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Comment: Re:I also measure distance (Score 1) 164

No, thats not what theyre saying:
On Wednesday, Tokyo Electric Power Company presented the Nuclear Regulation Authority with an estimate that the removal work discharged 280 billion becquerels per hour of radioactive substances, or a total of 1.1 trillion becquerels.
Theyre treating Bq as if its a quantity of radiation. They dont know what theyre talking about. They multiplied 280 billion by 4, and ended up with 1.12 trillion-- which isnt how rates work.

Comment: Re:... and that's not much. (Score 1) 164

There are two types of comments in this thread.

  * Comments by people providing definitions for what a Bq is, talking about equivalent measures, giving conversion forumulas, and providing hard facts; generally these are saying that the number is either irrelevant, and / or not really that big.

  * Comments by people who are being quite vague, and warning of various undefined threats to various undefined organs because of how big the number is.

Which type of comment do you find more credible?

Comment: Re:I also measure distance (Score 1) 164

As everyone else has said a milion times already, Bq is not a quantifiable "amount" of radiation, its a rate. You cannot release x Bqs in y period of time, any more than you can travel 50mph in 2 hours. You could say "I travelled 100 miles", or "I am currently travelling at 50mph", or "over 2 hours I averaged 50mph", but mph is not , itself, a quantity. Same with Bq.

From Wikipedia
One Bq is defined as the activity of a quantity of radioactive material in which one nucleus decays per second.

Comment: Time Warner in NC is actually the devil (Score 1) 165

Time Warner in NC typically secures their monopoly in NC by paying a bribe to the local governments in the form of an 'access fee'. Now some of those cities and towns are suffering the backlash of unrestricted price gouging from Time Warner. Consumers are in open revolt as service pricing in NC seems to jump >10% every 6 months and service quality has fallen off a cliff PARTICULARLY on the internet side of the service. It's third world awful and getting worse. Days long outages where the highest level of technical support's answer is, and I quote "I don't know and there's nothing anyone can do about it" unquote (actual answer I got from L2's management yesterday) have become routine. Billing 'errors' that result in huger overages are rampant and record keeping is nonexistent eg, Time Warner's new excuse is to claim they can't/won't address problems because it's and again I quote "your modem" unquote. Which is isn't because we ALL had to stand in line at the local 'service center' for up to FOUR Hours to get it handed to us BY Time Warner.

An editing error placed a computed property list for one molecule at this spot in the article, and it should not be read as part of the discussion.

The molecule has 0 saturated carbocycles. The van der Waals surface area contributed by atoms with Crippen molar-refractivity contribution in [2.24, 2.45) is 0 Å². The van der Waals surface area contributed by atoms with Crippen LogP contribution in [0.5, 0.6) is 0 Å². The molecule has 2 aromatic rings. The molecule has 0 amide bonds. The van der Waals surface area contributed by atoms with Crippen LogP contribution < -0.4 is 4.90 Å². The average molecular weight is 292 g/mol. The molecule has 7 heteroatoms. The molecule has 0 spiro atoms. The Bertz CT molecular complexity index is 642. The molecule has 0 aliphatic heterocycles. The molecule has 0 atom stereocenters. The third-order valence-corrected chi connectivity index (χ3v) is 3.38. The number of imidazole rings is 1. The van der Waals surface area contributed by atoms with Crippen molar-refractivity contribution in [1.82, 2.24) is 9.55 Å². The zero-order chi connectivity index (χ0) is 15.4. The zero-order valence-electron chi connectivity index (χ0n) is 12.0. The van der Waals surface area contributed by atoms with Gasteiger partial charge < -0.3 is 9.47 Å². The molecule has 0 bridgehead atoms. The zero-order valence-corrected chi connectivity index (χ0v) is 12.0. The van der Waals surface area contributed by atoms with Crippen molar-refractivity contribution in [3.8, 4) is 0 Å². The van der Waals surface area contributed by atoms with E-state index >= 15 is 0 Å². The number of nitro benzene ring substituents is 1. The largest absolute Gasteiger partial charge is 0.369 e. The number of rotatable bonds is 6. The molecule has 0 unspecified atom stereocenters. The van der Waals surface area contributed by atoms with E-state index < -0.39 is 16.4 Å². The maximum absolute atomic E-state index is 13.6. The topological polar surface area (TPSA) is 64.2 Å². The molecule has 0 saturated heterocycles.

So here's what has to happen. Every day, every single day, snatch up one management or higher Time Warner employee and crucify and set them on fire and put it on YouTube. Every day, grab one and kill them until either they change their business model or they run out of people.

Comment: Re:surpising (Score 2) 143

by LordLimecat (#47531691) Attached to: Amazon's Ambitious Bets Pile Up, and Its Losses Swell

How are they going to make the strongest monopoly ever? More stores than ever before are online now. I can literally order everything I need and have it shipped to me, and never touch amazon. Lowes, Giant Foods, clothing stores, Ali Baba, Ebay, all have online stores.

The barrier to entry is so absurdly low that I dont think anyone needs to worry about Amazon's monopoly, at least in the shopping sector.

And the barrier to entry for cloud services is pretty low too-- all you need is space at a datacenter (which can be had for relatively cheap) and you can offer a cloud platform.

Comment: Re:Advantages? (Score 1) 134

by LordLimecat (#47531665) Attached to: Comcast Carrying 1Tbit/s of IPv6 Internet Traffic

NAT provides "security" because it is actually impossible to hack a computer behind a NATing router, without A) hacking into the router (in which case a firewall doesnt matter), or B) having the end user poke a hole / port forward through the NAT (which they could do with a firewall).

I suppose if you were MITMing the connection and could see what ports got opened for outbound connections, and you could spoof inbound traffic, you could perhaps exploit something-- but this will not affect the majority of users. In that sense it certainly DOES provide security, unless your ISP or someone similarly equipped is out to get you.

Comment: Sad (Score 1) 754

I've used South West Airlines for more than 3 decades. Unless the people responsible for kicking off an unhappy passenger are corrected in public, I will no longer include South West Airlines in my travel plans, nor will I authorize use of their services for my employees.

When I have an unhappy customer, I don't demand they delete their rant, I ask them how I can fix it for them. Sometimes it's not what I'd like to do, but it is what I must do to make my customer happy. I never have, and I never will ask a customer to remove a negative comment. I will ask what can I do to make this right, and if there is any way I can meet the expectation, I will.

#Eyes on YOU SWA

The bogosity meter just pegged.